Why are preemies more likely to develop autism?
NEW YORK (Reuters Health) - Researchers have long seen signs of autism in children born prematurely, and some studies have suggested that such signs can develop into full-blown autism in childhood. A study out Monday suggests that complications during pregnancy and early life may be responsible for this early risk.
It's unclear just how many children born prematurely will develop autism. The study, in the November issue of Pediatrics, included 1216 children with autistic disorders and 6080 without.
When Dr. Susanne Buchmayer and colleagues from the Karolinska Institute, Stockholm, took various factors into account, children who were born at 31 weeks of pregnancy or earlier were about 1.5 times as likely to develop autism compared to babies born at full term. Those born from 32 to 36 weeks were about 1.3 times as likely to develop the condition.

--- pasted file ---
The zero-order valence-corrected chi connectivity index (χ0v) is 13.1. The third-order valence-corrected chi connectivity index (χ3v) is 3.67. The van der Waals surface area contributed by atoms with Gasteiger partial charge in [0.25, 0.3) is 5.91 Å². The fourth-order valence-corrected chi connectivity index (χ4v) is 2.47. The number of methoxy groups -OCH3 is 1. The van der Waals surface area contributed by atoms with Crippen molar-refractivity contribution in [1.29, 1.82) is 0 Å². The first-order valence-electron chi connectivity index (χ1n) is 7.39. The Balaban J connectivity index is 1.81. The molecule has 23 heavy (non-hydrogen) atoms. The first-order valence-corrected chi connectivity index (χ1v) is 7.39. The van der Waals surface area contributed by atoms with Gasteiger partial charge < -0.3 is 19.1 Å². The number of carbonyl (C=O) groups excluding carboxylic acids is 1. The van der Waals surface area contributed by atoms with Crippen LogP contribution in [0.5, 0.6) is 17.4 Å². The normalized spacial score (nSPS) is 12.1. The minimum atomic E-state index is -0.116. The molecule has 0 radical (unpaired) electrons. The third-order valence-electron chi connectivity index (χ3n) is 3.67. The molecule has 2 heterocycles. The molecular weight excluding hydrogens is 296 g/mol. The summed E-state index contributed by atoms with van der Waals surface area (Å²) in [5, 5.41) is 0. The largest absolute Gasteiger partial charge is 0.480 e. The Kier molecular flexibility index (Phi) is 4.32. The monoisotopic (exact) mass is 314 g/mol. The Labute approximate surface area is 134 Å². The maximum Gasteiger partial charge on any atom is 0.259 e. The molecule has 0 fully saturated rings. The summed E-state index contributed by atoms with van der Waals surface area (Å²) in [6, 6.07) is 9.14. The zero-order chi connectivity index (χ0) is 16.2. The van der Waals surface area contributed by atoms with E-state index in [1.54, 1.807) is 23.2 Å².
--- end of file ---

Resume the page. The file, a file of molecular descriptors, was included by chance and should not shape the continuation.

However, when they took complications of pregnancy and early life into account, there were no significant differences between babies born at 36 weeks and earlier and those born later, suggesting that the complications themselves, and not the prematurity, were the link.
For example, preeclampsia - a life-threatening condition marked by high blood pressure, fluid retention and protein in urine -- was associated with greater than 50 percent increased risk of an autistic disorder in children.
Other complications linked to an increased risk: babies born small for the length of pregnancy, low infant blood sugar, birth defects, and infant seizures.
The also authors point out that the majority of children with autism were born at term, and call for research into whether preventing the complications of birth could prevent the disorder.
SOURCE: Pediatrics, November 2009.
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